Among recent enforcement actions, the Department of Labor oversaw the restoration of nearly $2 million in 401(k) benefits to the employees of Lange Trucking Inc., a contractor with the U.S. Postal Service.
In addition, the SEC charged Diamond Foods for boosting earnings growth via an accounting scheme to inflate the price of walnuts.
DOL Sees Nearly $2 Million Restored to U.S. Postal Contractors
After an investigation by the Wage and Hour Division of the Department of Labor, Lange Trucking Inc. was on the hook for nearly $2 million in unpaid 401(k) contributions for its employees.
Lange, which had a contract with the U.S. Postal Service that employed 515 drivers, had failed to make the contributions — and had been previously investigated several times by Wage and Hour. It was acquired, subsequent to its violations, by Eagan, Minn.-based Hoovestal Inc., which voluntarily agreed to provide the bulk of the missing benefit contributions — $1.48 million — while Lange itself agreed to provide $500,000.
The company, along with its president, William A. Langenhuizen; vice president, William H. Langenhuizen; secretary-treasurer, Antoinette Langenhuizen; vice president, Robert Langehuizen; and vice president of finance, Lisa Kulak, have been debarred from eligibility for further service contracts with any U.S. government agency for three years for their failure to pay drivers required fringe benefits.
Hoovestal, on the other hand, not only cooperated fully with the Wage and Hour Division during its investigation, but has also corrected recordkeeping procedures, overhauled the plan to ensure timely payments into the plan going forward, posted wage determinations at the work site and made information about the contracts accessible to employees.
SEC Fines Diamond Foods $5 Million for Falsifying Nut Prices
San Francisco-based Diamond Foods and two former executives found themselves charged by the SEC with falsifying the cost of walnuts so that the company could boost earnings and meet analyst estimates. The company has agreed to pay $5 million to settle the charges.
According to the SEC, the price of walnuts escalated sharply in 2010. If Diamond wanted to keep its growers, it had to pay them higher prices, but if the company did that, it would cut the net income it reported publicly.
Diamond’s then-chief financial officer Steven Neil, who was under pressure to meet or beat Wall Street analysts’ earnings estimates, came up with a way to change all that. He directed that those higher payments to walnut growers not be reported immediately, but be delayed so that he could manage earnings in the financial statements.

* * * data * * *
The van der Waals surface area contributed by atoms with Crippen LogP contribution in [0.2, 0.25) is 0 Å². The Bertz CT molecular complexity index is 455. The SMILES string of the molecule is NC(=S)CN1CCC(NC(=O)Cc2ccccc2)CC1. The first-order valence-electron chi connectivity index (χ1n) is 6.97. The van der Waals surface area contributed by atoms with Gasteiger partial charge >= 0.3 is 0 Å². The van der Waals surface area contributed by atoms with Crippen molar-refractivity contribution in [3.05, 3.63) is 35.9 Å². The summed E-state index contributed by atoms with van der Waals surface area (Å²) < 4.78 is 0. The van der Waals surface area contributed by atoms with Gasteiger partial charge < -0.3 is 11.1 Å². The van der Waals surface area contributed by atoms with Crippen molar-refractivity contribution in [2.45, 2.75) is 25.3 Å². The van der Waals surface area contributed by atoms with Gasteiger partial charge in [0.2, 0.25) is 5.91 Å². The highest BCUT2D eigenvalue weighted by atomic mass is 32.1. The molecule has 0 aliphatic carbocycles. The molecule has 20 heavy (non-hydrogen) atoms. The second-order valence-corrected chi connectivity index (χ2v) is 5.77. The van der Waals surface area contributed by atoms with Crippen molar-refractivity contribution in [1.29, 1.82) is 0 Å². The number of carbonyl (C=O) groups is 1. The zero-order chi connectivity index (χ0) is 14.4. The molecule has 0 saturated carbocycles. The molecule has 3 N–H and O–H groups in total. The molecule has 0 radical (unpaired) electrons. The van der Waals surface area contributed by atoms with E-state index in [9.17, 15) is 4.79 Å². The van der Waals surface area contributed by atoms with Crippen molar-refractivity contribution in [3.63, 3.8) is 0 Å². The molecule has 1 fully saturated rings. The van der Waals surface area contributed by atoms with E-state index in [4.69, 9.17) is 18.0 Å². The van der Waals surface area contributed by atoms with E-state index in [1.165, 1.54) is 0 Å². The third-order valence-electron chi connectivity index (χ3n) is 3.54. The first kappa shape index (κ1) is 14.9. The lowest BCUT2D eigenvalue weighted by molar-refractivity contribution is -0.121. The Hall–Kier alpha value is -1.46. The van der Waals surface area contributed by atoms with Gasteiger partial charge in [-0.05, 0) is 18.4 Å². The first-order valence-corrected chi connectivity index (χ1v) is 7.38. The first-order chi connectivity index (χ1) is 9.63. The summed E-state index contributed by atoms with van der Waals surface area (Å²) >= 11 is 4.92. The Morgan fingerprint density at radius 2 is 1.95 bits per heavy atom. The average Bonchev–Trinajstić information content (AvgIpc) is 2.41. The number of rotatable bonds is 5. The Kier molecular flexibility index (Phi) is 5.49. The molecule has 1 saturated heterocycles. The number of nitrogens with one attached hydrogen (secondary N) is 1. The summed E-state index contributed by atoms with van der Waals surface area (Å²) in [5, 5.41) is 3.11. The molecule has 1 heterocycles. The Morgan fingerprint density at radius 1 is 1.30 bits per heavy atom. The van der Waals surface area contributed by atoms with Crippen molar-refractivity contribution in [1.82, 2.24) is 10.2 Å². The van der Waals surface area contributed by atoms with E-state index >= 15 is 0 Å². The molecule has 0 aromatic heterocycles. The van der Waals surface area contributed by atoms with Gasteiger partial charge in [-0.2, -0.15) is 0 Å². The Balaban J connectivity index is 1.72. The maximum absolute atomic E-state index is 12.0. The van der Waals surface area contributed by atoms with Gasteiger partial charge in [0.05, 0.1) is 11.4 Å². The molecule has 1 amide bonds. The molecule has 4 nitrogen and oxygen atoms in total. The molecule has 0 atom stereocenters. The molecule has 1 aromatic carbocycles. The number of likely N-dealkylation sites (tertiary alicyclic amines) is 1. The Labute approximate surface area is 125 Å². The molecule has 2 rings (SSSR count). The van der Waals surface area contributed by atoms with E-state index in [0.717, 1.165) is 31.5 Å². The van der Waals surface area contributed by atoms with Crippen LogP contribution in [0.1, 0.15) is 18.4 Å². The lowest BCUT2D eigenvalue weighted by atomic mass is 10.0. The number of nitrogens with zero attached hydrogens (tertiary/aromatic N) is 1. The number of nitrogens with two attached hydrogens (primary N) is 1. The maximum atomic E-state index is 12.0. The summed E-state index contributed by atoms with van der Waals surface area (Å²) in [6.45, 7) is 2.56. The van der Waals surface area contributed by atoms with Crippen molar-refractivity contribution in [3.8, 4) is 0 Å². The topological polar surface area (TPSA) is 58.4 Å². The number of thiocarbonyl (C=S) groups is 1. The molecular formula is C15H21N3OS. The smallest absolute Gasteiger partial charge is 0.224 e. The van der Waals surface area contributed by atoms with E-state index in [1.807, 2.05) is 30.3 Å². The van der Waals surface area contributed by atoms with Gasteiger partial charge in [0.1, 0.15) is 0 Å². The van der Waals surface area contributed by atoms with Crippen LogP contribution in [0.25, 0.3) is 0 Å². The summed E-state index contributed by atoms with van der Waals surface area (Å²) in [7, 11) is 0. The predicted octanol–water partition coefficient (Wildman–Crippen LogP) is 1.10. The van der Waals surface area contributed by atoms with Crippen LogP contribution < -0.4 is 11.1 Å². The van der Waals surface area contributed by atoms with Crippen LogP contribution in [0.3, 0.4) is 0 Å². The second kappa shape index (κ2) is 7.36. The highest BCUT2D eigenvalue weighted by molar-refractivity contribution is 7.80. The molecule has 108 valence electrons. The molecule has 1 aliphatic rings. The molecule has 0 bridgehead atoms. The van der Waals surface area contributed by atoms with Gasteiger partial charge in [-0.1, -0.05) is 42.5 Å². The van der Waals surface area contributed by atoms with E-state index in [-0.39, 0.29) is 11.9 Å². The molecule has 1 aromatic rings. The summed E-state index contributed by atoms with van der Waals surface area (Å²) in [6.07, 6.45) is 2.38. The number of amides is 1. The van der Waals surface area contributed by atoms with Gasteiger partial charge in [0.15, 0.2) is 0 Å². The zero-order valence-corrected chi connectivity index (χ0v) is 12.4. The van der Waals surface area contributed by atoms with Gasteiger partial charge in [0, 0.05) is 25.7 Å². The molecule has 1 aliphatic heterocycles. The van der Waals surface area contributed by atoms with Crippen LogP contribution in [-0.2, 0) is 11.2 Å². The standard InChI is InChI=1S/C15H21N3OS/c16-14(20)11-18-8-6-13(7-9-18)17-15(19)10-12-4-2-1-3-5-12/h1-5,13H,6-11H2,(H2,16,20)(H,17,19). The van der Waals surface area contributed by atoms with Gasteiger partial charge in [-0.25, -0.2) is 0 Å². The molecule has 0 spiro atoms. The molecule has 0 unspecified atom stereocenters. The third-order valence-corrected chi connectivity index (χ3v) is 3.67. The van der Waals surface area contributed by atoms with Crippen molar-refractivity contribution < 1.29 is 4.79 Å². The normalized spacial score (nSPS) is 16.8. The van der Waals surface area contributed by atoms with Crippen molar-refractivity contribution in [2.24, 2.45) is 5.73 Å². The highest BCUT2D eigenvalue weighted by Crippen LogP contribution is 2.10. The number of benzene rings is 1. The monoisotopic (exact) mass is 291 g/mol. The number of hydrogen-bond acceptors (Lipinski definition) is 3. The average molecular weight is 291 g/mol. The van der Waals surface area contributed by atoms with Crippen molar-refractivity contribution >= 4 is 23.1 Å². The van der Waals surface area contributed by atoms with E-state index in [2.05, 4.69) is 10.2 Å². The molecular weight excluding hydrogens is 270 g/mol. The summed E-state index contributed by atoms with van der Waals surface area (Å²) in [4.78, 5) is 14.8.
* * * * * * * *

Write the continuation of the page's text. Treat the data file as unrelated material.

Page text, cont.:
The way Neil managed it was to come up with two special payments to please Diamond’s walnut growers and bring the total yearly amounts paid to growers closer to market prices. Then he left off parts of those payments from the company’s year-end financial statements, instead instructing his finance team to consider the payments as advances on crops that had not yet been delivered.
That meant the company was able to manipulate walnut costs so that it hit quarterly earnings per share (EPS) targets and beat analyst estimates, even going so far as, in Q2 2010, broadcasting its record of “Twelve Consecutive Quarters of Outperformance” in the EPS reports used in investor presentations.
Neil, who personally benefited from the maneuvers via cash bonuses and other compensation that were based on the false results, also lied to the firm’s independent auditors about the payments’ unusual accounting treatment, the SEC said. Also charged was the company’s former CEO, Michael Mendes, who the SEC said should have known what Neil was up to and failed to come clean with auditors about what he knew about the walnut payments.
As a result of his manipulations, Diamond was able to report higher net income and inflated earnings that beat analyst expectations for fiscal quarters in 2010 and 2011. However, once the company restated its financial results in November 2012 to indicate the actual cost of the walnuts it had purchased, its stock price fell from its 2011 high of $90 to only $17 per share.
Mendes has also agreed to settle the charges against him, paying a $125,000 penalty to settle the charges without admitting or denying the allegations and having already returned or forfeited more than $4 million in bonuses and other benefits he received during the time of the company’s fraudulent financial reporting. However, litigation continues against Neil.
SEC Announces Settlements in Penny Stock Shell Packaging Scheme
The SEC has announced nearly $300,000 in settlements against a Virginia-based “shell packaging” company and its CEO who were charged with facilitating a penny stock scheme as well as a Bronx, N.Y.-based stock promoter who rprofited from the fraud.
According to the SEC, Virginia-based Belmont Partners LLC and Joseph Meuse, its CEO, identify and sell public shell companies for use in reverse mergers. Late in 2011, the agency charged both with aiding and abetting a New York-based company that fraudulently issued and sold unregistered shares of its common stock.
In the case, the SEC separately named Thomas Russo, who co-owned a stock promotion service called TheStockProphet.com, as a relief defendant as a means of recovering ill-gotten gains in his possession as a result of his business partner’s participation in the scheme.